A few days ago, I went back, embraced the opportunity to do this again in a different world, with different characters, a different nameless one. It went well.


  1. aepervius says:

    What can change the nature of Man ?


    I am not sure I viewed the ending as so negative, yes you get punished and sent to fight in the blood war, but on the other hand you accept it, as shown that you immediately grasp for a weapon. I view that as a tale of redemption, a redemption which MAY or MAY NOT have come afterward. In my case it did come afterward (unofficially), as I played the neverwinter mod about it.

    So maybe that’s why the ending is not so negative in my view.

    • Someoldguy says:

      The ending is a fitting fate for someone who has done what he did, but it can feel a bit harsh if you’ve tried endlessly to right some of those wrongs during your playthrough. It definitely works even so. It would have packed even more of a punch if I hadn’t seen Mickey Rourke in Angel Heart before playing it. That movie really got me.

  2. KillahMate says:

    For anyone interested in the game: the obligatory Planescape Torment patching/modding guide that I obsessively link to in every discussion concerning PST!
    link to thunderpeel2001.blogspot.com

    This will help you easily and cleanly drag the original Planescape Torment into the modern era, including arbitrary resolutions, widescreen, UI mods, ZERO bugs, dialogue corrections, optional restored quest content (not fanfics, but original quests lost due to bugs and budget cuts), optional playability tweaks… This is highly recommended, Planescape was a lot more buggy than people remember. Plus the artwork looks amazing in 1080p. There is no reason you should ever play the game without this!

    • Someoldguy says:

      Caveat: replaying recently, the game did hang on rare occasions when I used the ‘Q’ quicksave button. You might want to avoid this and use regular saves.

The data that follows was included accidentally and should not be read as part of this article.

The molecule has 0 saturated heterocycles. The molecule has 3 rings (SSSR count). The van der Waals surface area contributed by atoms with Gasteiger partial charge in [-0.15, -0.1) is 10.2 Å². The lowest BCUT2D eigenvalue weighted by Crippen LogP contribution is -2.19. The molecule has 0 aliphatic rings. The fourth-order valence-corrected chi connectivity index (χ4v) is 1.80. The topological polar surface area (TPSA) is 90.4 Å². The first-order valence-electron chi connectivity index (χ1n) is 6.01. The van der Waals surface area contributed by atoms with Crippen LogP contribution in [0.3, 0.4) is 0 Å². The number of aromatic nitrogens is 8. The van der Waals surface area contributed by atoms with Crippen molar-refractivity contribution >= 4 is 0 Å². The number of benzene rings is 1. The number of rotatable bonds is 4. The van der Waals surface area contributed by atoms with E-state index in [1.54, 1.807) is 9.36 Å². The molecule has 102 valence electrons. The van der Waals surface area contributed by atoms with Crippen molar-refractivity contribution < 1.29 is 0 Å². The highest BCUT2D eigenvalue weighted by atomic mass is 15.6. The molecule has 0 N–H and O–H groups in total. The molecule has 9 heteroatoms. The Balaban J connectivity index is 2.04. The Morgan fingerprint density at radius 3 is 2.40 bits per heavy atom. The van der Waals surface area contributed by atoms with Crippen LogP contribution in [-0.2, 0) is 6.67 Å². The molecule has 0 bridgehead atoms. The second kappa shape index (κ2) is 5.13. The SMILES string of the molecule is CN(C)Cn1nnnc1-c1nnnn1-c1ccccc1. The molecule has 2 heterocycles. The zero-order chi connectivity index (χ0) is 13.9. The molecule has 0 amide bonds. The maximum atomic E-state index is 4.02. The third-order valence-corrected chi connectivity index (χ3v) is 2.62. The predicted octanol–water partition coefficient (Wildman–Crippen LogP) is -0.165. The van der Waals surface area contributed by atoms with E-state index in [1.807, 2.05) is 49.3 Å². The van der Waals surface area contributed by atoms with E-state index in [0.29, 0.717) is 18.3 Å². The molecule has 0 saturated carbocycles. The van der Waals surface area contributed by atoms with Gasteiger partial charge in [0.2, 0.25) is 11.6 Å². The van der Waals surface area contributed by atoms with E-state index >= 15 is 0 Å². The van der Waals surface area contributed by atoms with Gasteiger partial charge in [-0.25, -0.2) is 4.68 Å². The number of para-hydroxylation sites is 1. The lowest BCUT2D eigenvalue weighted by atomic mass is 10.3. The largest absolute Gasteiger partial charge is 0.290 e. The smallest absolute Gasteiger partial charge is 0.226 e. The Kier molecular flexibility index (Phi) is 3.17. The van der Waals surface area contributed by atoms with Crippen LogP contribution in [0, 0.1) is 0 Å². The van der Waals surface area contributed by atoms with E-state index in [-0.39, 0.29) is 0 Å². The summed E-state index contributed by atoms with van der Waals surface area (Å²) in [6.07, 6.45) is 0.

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      Aerothorn says:

      Thanks – was gonna piece this together myself from older mod guides. Hopefully this is updated for Windows 10!

  3. Dorga says:

    I’m very happy to see Raised by Screens once again; thank you for sharing.
    My brother bought the game allured by the face of the Nameless One, back in ’99, and then we fumbled through it, at 12 and 6, our collective English wasn’t very good, waiting for an Italian translation (shoutout to project TIFONE). We never got to the end, not even the midpoint I’d say, but the game stuck to me. I would return to it, on different machines across the years, only to be immediatly enraptured by it’s worlds and words, but for some reason or another I would always leave it early.
    Knowing that Numenera was coming, I felt that I needed to complete my journey with the Nameless One; and so I did, parting with my companions just two days ago.
    And now I’m ready to leave once again, one foot in front of the other, ready for a new discovery.

  4. Ravel says:

    Thanks for this “Raised by screens”. I can relate, “Planescape: Torment” is the single most important game of my live (you can probably tell by my name).

    I was quite young at the time (14 years old) and granted, I played the (excellent) German translation. But it was with this game that I truly understood that games aren’t simply fun, they aren’t something to kill time, they are an artform. To me, “Planescape” proves that outstanding games are art, they belong with literature, paintings, music.

    It also made me interested in philosophy. What can change the nature of man? What does it mean to be truly immortal? What are ethics? What does it mean to live life in a morally good way? Can one even define what that would be?

    It’s the best game ever made, in my opinion. The Baldur’s Gate titles are really close behind and imo so is the ever so extremly underrated “Neverwinter Nights 2” and even more so the expansion “Mask of the Betrayer” (why this doesn’t have a cult following is beyond me), but “Planescape: Torment” reigns supreme to me, due to it’s impact and it’s masterful execution in every single aspect of the game.

    Thanks for the nostalgia trip, Alec!

  5. aircool says:

    So is combat turn based or what?

    • Someoldguy says:

      Realtime with pause like the other D&D Infinity Engine games. Combat is its weakest point.

      • welverin says:

        Yes, but the nice thing about the IE games is the combat behaviors have enough depth that you can set things up to where you can sit back and let the computer handle most of only issuing commands where necessary.

        Best of all, unlike more recent games, you can allow the computer to control all of the characters and don’t have to manually control anyone. Great for fluff fights. The lack of this is my greatest annoyance with the Dragon Age games.

  6. Ross Angus says: